MBLE Networking and Leadership event

Fisher's Master of Business Logistics Engineering (MBLE) program recently hosted its first-ever Networking and Leadership Night, which provided an opportunity for students to hear guest speakers and interact with business leaders.

The event is an enhancement to the Fisher MBLE Mentorship program, which is modeled after a similar program for Fisher's MBA students. Launched in 2017, the MBLE Mentorship program matches first-year students with working professionals in the fields of logistics, retail and supply chain.

The evening included remarks from Walter Zinn, a professor of logistics and associate dean for graduate students and programs at Fisher, who discussed the impact of two mentors during his PhD studies. He credits the influence of those mentors - his PhD advisor and his father - with providing invaluable advice that influenced the direction of his dissertation and positively shaped the trajectory of his career.

Steve DeNunzio, senior lecturer and MBLE program director, said the event accomplished his goals of providing a robust networking opportunity for MBLE students and delivering an engaging evening for the dedicated mentors who enhance the educational experience of Fisher's MBLE students.

"We're grateful for all of the professionals who volunteer their valuable time and wisdom to mentor our talented students," he said. "When mentors share their insights and life experiences with students, it can really have life-long impacts."

The event also featured a keynote by Pulitzer Prize-winning journalist Scott Higham.

Higham, an investigative reporter for The Washington Post, spoke about the impact a mentor had early in his career. Echoing the evening's theme, he emphasized to students that mentors are critical to their long-term career success.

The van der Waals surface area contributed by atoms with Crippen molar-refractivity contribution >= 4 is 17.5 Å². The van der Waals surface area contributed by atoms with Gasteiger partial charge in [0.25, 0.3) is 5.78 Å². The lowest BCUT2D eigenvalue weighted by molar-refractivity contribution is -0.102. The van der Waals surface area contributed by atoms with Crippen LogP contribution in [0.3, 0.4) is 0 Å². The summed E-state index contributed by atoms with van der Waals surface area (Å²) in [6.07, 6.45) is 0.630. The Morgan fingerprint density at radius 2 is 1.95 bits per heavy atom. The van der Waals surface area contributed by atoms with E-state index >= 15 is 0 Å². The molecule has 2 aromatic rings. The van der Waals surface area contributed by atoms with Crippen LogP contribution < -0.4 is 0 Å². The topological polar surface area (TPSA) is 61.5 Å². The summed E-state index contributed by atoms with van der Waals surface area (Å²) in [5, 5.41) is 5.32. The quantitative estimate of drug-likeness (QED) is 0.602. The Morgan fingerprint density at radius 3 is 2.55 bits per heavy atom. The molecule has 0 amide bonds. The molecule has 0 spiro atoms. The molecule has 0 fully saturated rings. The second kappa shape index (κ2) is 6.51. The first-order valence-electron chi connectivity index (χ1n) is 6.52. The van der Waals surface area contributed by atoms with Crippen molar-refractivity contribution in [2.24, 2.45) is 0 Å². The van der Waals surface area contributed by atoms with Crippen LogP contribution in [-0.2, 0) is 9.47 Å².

He also spoke about the effects of disruption on different industries, particularly the newspaper business. As an industry veteran, Higham provided a first-hand account of how disruption has affected newspapers during his 18-year tenure at The Washington Post.

Scott Higham
Scott Higham

He noted that many of the industry's traditional players didn't see the looming disruption posed by the internet until it was too late. In 2008, with the beginning of the Great Recession, many newspapers across the country were forced to lay off significant numbers of employees.

Higham also spoke about the challenges of newspapers to stay relevant during changing times, particularly as fewer consumers are receiving their news via print.

But he is optimistic about the future of The Washington Post, thanks to the organization's focus on quality, robust journalism, and the commitment from Jeff Bezos, CEO and founder of Amazon.com and owner of The Post since 2013. Higham also cited growing public sentiment about the importance of fact-based journalism, as well as an uptick in new subscribers - particularly millennials - as reasons for his optimism.

"Today, working at The Post is like working for a 140-year-old startup," he said. "I feel like the luckiest guy on the planet."

Shiqi Ren, a member of the MBLE 2017-2018 cohort, appreciated Higham's perspective about his experience with mentors.

"I was impressed that the impact from mentors could be life-long" she said.

Ren, who also serves as a vice president on Fisher's MBLE Council, noted that many of her program cohorts are international students. Additionally, she added that she appreciates the mentoring she and her classmates have received, particularly the guidance about job-search strategies and career advice.

"Most of our students are international, and we do not have a lot of experience on cross-cultural communication in the American workplace," she said. "Mentors give us a lot of suggestions on how to communicate effectively in multinational companies."

Walter Zinn